‘Reforming Academicians’, Sculptors of the Royal Academy of Arts, c.1948-59

PhD Thesis Abstract

Post-war sculpture created by members of the Royal Academy of Arts was seemingly marginalised by Keynesian state patronage which privileged a new generation of avant-garde sculptors. This thesis considers whether selected Academicians (Siegfried Charoux, Frank Dobson, Maurice Lambert, Alfred Machin, John Skeaping and Charles Wheeler) variously engaged with pedagogy, community, exhibition practice and sculpture for the state, to access ascendant state patronage. Chapter One, ‘The Post-war Expansion of State Patronage’, investigates the existing and shifting parameters of patronage of the visual arts and specifically analyses how this was manifest through innovative temporary sculpture exhibitions. Chapter Two, ‘The Royal Academy Sculpture School’, examines the reasons why the Academicians maintained a conventional fine arts programme of study, in contrast to that of industrial design imposed by Government upon state art institutions for reasons of economic contribution. This chapter also analyses the role of the art-Master including the influence of émigré teachers, prospects for women sculpture students and the post-war scarcity of resources which inspired the use of new materials and techniques. Chapter Three, ‘The Royal Academy as Community’, traces the socialisation of London-based art societies whose memberships helped to identify sculptors for potential election to the Royal Academy; it then considers the gifting of elected Academicians’ Diploma Works. The empirical mapping of sponsorship for elected sculptors is investigated to determine how the organic profile of the Royal Academy’s membership began to accommodate more modern sculptors and identifies a petition for change which may have influenced Munnings’s speech (1949). Chapter Four, ‘The Royal Academy Summer Exhibitions’, explores the preparatory rituals of the Selection and Hanging Committees, processes for the selection of amateurs’ works, exhibit genres and critical reception. Moreover it contrasts the Summer Exhibitions with the Arts Council’s ‘Sculpture in the Home’ exhibition series to identify potential duplications. Chapter Five, ‘Sculpture for the State’, considers three diverse conduits facilitating the acquisition of sculpture for the state: The Chantrey Collection administered by the Royal Academy and exhibited at the Tate Gallery; the commissioning of Charles Wheeler’s Earth and Water (1951–1953) for the new Ministry of Defence, London; and the selection of Siegfried Charoux’s The Neighbours (1959) for London County Council’s ‘Patronage of the Arts Scheme’. For these sculptures, complex expressions of ‘Britishness’ are considered. In summary this thesis argues that unfettered by their allegiance to the Royal Academy of Arts its sculptors sought ways in which they might participate in the unprecedented opportunities that an expanded model of state patronage presented.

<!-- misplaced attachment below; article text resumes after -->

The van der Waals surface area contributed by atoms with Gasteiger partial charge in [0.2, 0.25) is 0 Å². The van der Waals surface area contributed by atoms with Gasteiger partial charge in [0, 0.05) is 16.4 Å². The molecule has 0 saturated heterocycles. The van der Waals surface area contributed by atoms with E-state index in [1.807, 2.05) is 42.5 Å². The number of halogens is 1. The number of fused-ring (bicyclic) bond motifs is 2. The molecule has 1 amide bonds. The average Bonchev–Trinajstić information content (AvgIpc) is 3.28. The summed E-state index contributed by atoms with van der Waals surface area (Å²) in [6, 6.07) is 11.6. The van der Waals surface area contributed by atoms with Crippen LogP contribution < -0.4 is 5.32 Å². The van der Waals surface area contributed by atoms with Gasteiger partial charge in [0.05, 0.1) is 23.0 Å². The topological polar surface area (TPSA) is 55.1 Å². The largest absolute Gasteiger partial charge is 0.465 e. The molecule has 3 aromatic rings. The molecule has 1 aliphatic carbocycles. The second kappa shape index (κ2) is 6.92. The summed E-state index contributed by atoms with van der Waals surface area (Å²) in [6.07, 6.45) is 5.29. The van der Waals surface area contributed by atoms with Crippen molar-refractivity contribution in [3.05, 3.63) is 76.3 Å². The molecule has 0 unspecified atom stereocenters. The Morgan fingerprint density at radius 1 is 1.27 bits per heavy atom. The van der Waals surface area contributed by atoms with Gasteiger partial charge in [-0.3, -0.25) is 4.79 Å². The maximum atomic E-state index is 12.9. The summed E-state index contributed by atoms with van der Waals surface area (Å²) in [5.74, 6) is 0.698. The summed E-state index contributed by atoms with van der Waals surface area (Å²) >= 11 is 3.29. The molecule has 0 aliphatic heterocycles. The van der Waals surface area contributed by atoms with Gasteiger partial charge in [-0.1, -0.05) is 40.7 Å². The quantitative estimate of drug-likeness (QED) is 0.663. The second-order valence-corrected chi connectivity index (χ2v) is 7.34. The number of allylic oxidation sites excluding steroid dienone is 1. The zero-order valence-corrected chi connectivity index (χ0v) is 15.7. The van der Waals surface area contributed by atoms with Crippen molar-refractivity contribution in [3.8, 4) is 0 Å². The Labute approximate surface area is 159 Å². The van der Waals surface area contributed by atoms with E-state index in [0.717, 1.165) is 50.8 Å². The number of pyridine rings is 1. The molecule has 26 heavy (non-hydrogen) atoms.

Comments are closed.